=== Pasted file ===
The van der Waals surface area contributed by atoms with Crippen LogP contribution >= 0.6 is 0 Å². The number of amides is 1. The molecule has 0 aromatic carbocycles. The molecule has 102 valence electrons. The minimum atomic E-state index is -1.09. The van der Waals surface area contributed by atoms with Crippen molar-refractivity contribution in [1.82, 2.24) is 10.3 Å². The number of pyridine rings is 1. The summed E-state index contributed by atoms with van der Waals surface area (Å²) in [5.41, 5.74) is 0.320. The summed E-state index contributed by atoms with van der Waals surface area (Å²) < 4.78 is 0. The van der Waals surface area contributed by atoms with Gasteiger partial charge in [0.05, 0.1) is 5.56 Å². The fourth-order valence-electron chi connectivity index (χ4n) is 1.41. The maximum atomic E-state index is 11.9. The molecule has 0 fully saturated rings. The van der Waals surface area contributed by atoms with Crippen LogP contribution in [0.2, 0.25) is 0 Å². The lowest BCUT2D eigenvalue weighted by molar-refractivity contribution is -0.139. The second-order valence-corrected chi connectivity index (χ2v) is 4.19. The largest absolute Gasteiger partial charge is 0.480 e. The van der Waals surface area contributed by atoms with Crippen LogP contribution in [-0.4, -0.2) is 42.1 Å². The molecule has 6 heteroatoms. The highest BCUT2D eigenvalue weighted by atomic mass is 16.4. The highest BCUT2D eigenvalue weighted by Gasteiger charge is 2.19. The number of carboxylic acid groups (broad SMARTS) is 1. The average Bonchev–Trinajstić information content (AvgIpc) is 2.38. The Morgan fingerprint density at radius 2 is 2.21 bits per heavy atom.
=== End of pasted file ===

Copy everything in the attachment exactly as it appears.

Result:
The van der Waals surface area contributed by atoms with Crippen LogP contribution >= 0.6 is 0 Å². The number of amides is 1. The molecule has 0 aromatic carbocycles. The molecule has 102 valence electrons. The minimum atomic E-state index is -1.09. The van der Waals surface area contributed by atoms with Crippen molar-refractivity contribution in [1.82, 2.24) is 10.3 Å². The number of pyridine rings is 1. The summed E-state index contributed by atoms with van der Waals surface area (Å²) in [5.41, 5.74) is 0.320. The summed E-state index contributed by atoms with van der Waals surface area (Å²) < 4.78 is 0. The van der Waals surface area contributed by atoms with Gasteiger partial charge in [0.05, 0.1) is 5.56 Å². The fourth-order valence-electron chi connectivity index (χ4n) is 1.41. The maximum atomic E-state index is 11.9. The molecule has 0 fully saturated rings. The van der Waals surface area contributed by atoms with Crippen LogP contribution in [0.2, 0.25) is 0 Å². The lowest BCUT2D eigenvalue weighted by molar-refractivity contribution is -0.139. The second-order valence-corrected chi connectivity index (χ2v) is 4.19. The largest absolute Gasteiger partial charge is 0.480 e. The van der Waals surface area contributed by atoms with Crippen LogP contribution in [-0.4, -0.2) is 42.1 Å². The molecule has 6 heteroatoms. The highest BCUT2D eigenvalue weighted by atomic mass is 16.4. The highest BCUT2D eigenvalue weighted by Gasteiger charge is 2.19. The number of carboxylic acid groups (broad SMARTS) is 1. The average Bonchev–Trinajstić information content (AvgIpc) is 2.38. The Morgan fingerprint density at radius 2 is 2.21 bits per heavy atom.